The following contains spoilers for Jurassic World: Fallen Kingdom. Consider yourself warned.

Jurassic World: Fallen Kingdom introduces a new type of dinosaur that is specifically designed for a particular purpose. Unfortunately, that purpose is a really bad idea that will never work. The Indoraptor has been genetically engineered with the idea that it can be used by the military as a trained attack animal. The raptor is a vicious killer, that much is true, so what army could possibly stand up to such a ruthless killing machine?

This idea is a holdover from the previous Jurassic World where Vincent D'Onofrio's character had similar machinations, but it was a bad idea then, and it's a bad idea now. While raptors might be technically trainable, this idea simply doesn't hold up scrutiny. If considered for more than five minutes, the entire concept falls apart. Here's why...

You Have To Feed Them

Bringing even one trained velociraptor, never mind several of them, as part of a military campaign, means they are just more mouths to feed. Soldiers aren't traditionally the most well fed in the field with quality food because transporting food in bulk is difficult. MREs are easy to pack. It would be one thing if you just needed to pack a lot of dead meat, but Jurassic World dinosaurs prefer their food alive. If your war is taking place in a location where there is a lot of wild game, you might have a chance, though you'll need to take the time to catch it. Otherwise, your army has to transport an awful lot of live goats to feed your velociraptors or feed the dinos your enemies... which has to be a human rights violation.

They're Not Bulletproof

It's pointed out in Jurassic World: Fallen Kingdom that man has often used animals in war. This is true, of course. Cavalry fighters rode horses. Hannibal crossed the Alps on elephants. But we don't really do that anymore. Why is that? Because if you want to take down a soldier on a horse there's a fairly easy way to do it. Shoot the horse. It's a bigger target. The Indoraptor is fast and violent to be sure, but it's not bulletproof. Send it into a place where an entire army with guns is standing and while it's busy ripping somebody's throat out, everybody else is going to blow it away. We see in the film that the animals are tough, but they're not invincible.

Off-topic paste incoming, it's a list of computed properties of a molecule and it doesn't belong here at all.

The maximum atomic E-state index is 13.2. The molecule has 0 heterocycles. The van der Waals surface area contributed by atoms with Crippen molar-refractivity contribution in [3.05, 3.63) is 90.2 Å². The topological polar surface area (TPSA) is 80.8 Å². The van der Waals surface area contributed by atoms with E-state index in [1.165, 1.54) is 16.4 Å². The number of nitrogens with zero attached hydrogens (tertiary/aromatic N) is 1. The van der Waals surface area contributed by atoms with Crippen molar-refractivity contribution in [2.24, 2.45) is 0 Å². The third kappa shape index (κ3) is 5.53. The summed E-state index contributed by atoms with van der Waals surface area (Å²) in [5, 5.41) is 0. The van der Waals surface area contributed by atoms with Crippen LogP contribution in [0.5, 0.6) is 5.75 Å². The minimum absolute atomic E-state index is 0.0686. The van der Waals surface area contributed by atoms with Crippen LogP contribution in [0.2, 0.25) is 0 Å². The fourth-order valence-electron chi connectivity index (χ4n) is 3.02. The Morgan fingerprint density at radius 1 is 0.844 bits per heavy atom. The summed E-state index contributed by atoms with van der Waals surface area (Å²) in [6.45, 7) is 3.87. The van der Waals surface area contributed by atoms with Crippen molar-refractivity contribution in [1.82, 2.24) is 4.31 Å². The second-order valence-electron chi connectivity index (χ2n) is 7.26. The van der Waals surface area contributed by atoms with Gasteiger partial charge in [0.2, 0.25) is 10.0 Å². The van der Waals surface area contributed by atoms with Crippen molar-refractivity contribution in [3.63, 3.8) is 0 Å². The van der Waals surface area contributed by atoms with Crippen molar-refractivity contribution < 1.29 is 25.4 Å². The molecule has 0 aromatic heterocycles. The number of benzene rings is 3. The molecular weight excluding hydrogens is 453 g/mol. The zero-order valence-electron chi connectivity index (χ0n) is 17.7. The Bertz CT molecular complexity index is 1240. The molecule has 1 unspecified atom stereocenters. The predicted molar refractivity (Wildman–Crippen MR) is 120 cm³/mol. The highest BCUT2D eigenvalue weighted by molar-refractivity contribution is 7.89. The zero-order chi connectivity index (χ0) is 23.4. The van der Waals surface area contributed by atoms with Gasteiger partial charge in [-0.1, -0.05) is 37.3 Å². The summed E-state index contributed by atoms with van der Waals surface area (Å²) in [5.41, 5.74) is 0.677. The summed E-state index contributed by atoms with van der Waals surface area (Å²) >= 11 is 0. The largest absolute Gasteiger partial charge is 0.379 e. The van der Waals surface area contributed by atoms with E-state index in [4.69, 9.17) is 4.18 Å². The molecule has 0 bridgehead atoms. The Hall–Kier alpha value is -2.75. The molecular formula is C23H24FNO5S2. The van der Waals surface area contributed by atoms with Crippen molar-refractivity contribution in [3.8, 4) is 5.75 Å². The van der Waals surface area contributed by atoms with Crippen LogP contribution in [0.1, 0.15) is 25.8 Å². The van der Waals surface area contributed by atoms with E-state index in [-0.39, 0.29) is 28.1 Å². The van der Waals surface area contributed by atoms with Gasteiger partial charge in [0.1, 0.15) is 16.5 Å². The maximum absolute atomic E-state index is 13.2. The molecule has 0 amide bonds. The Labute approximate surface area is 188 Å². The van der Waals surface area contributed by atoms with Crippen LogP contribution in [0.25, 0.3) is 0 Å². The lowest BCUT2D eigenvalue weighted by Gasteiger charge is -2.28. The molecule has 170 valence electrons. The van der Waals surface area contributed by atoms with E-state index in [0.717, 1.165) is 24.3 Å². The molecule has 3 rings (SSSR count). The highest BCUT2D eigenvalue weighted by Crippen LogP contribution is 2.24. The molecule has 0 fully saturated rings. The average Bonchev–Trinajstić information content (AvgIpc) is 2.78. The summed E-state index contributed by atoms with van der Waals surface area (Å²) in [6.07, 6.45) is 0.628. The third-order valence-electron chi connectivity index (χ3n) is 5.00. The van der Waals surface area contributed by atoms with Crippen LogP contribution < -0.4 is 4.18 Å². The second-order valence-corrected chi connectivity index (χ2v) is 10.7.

Wars Aren't Won On The Ground

Want an easier way to kill a velociraptor than with a machine gun? Try a drone. Air superiority has been the key to warfare since World War II and that doesn't appear set to change anytime soon. While boots on the ground will always be necessary, they're not where most warfare is won and lost. It will be possible to take out any number of dinosaur soldiers without ever having to engage them directly thanks to fighter jets and drones. If ground warfare against the Indoraptor actually ends up as one-sided as everybody seems to think, the opposing army will just pull back their forces to a safe distance and negate that advantage.

They Get Tired

Ultimately, velociraptors are animals, and all animals, even unstable killing machines, get tired. That's fine, however, it means that in order to be sure you'll have the appropriate number of velociraptor weapons at your disposal when you want them, you'll need a lot more of them. Now we can take everything we said about food earlier and multiply it because you're not just feeding the raptors you need, you're feeding all the raptors that you might need if those die or just need a nap at some point. Otherwise, your raptor forces will dwindle quickly. This also means you'll need a continued supply of new Indoraptors and while we know they can accelerate the growth of these new dinosaurs, what do you do with all these extra raptors until they're needed?

They'll Lose Hearts And Minds

Only part of the army's job is fighting. The other part is to win the support of the people they're fighting for. Numerous weapons have been banned for use in war because we, as an allegedly civilized society, have determined that these weapons are cruel or too difficult to control. Such would likely be the case here. An army that fought with Indoraptors by their side might not be looked at too kindly by civilians after they saw what was left of anybody they were ordered to attack. Even if an army can win a battle with these, they might lose a war.

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